Aspects such as how they might be interacted with, what role they play in amongst other potential objects of the day, their drawbacks, or any other question can be asked of the designed narrative.
In this way, design fiction takes a human-centric approach to creation, similar to design thinking, which aims to solve a problem in the present. By putting the social or human/customer first and technology second, it allows designers to understand the efficacy of the product and discuss its potential flaws.
Star Trek’s communicators inspired mobile phones² not because they were the focus of the show (as they would be if a prototyping exercise) but because of the ease and utility they presented in the daily lives of the fictional characters.
Companies such as Microsoft, Google and Apple have dabbled with design fiction, connecting science fiction writers with their developers³.
Of course, tech giants have the benefit of their own engineers to turn fictions into a reality. But while local business might not have the immediate capability to build the objects they imagine, the concept still provides a starting point. The actual development of an object can then approached using other design and implementation methodologies.
Knowing what to design, when you’ve been tasked with disrupting for competitive advantage, can be a daunting task. The good news is that not only is it fun to write a fictional scenario for your product or line of business, it also helps to spark ideas. And then it allows you to explore those concepts, freely and with a blank slate.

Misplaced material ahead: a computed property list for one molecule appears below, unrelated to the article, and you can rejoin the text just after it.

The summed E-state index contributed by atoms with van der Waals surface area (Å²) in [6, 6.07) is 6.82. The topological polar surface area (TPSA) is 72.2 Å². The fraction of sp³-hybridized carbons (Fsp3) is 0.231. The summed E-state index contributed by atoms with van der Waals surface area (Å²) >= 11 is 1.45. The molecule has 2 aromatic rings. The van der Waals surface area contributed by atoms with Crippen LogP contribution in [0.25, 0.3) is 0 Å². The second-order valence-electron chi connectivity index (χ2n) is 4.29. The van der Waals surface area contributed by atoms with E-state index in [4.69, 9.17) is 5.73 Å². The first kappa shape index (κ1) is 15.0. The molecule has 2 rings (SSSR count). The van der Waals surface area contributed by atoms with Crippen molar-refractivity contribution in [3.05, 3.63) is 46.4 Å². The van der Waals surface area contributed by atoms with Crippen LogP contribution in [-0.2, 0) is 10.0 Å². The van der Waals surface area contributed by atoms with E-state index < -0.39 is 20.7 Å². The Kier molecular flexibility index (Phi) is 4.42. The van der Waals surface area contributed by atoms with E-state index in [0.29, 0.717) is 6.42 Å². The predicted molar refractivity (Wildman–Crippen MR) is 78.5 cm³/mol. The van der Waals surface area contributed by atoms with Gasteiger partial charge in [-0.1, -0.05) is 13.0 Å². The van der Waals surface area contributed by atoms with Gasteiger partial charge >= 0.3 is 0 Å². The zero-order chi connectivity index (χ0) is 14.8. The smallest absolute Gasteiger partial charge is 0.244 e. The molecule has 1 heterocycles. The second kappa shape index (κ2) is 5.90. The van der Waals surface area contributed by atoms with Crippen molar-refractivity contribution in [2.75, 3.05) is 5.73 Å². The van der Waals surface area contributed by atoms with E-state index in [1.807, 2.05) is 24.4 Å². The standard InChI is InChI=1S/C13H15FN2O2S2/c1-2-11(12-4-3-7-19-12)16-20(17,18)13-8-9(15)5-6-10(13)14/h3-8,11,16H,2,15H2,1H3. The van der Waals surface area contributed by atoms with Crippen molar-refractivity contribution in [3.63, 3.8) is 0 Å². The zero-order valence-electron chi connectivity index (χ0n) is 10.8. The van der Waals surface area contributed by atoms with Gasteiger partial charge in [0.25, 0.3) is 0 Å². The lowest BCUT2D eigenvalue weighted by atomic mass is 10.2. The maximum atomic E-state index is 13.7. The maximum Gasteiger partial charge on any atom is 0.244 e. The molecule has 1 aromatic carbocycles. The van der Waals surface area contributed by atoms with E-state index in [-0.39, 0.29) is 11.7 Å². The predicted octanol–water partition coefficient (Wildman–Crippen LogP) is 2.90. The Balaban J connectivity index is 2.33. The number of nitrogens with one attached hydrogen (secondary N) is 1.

By extrapolating today’s sociological or economic trends and imagining a future for tomorrow, businesses can examine potential uses of their goods. This gives them a target product to build or deliver.
How and why people use technology in this future provides the impetus for creating the imagined object.
Create a future based on trends you’re seeing in your line of work, then extrapolate that even further. Fill out the world’s details, add some characters to interact in it and start asking questions. What objects will enable this new world? What needs could you fill from your line of business? What would be the most amazing incarnation of your product or service if money was no object?
Keep asking questions, find the puzzles, then work backwards to something possible.
There are still objects from science fiction that are being made real. Warp drive is theoretically possible4, holodecks are coming along with advances in VR and we’ve managed to teleport quantum matter into space5
Uber is creating a design fiction of its own, announcing that it will roll out a network of flying cars by 2020. The company itself cannot make flying cars6. But by creating a vision of a fictional future, it is investing in companies and hoping others will join them to make it real.
Whatever your line of business, product or service, there’s a design fiction that could help you to innovate.
What’s the story of your future? Imagining it will be the first step towards making it a reality.
Image: © muratart – stock.adobe.com
© 2017 - Wed Oct 27 21:11:53 UTC 2021 PwC. All rights reserved. PwC refers to the PwC network and/or one or more of its member firms, each of which is a separate legal entity. Please see www.pwc.com/structure for further details. Liability limited by a scheme approved under Professional Standards Legislation.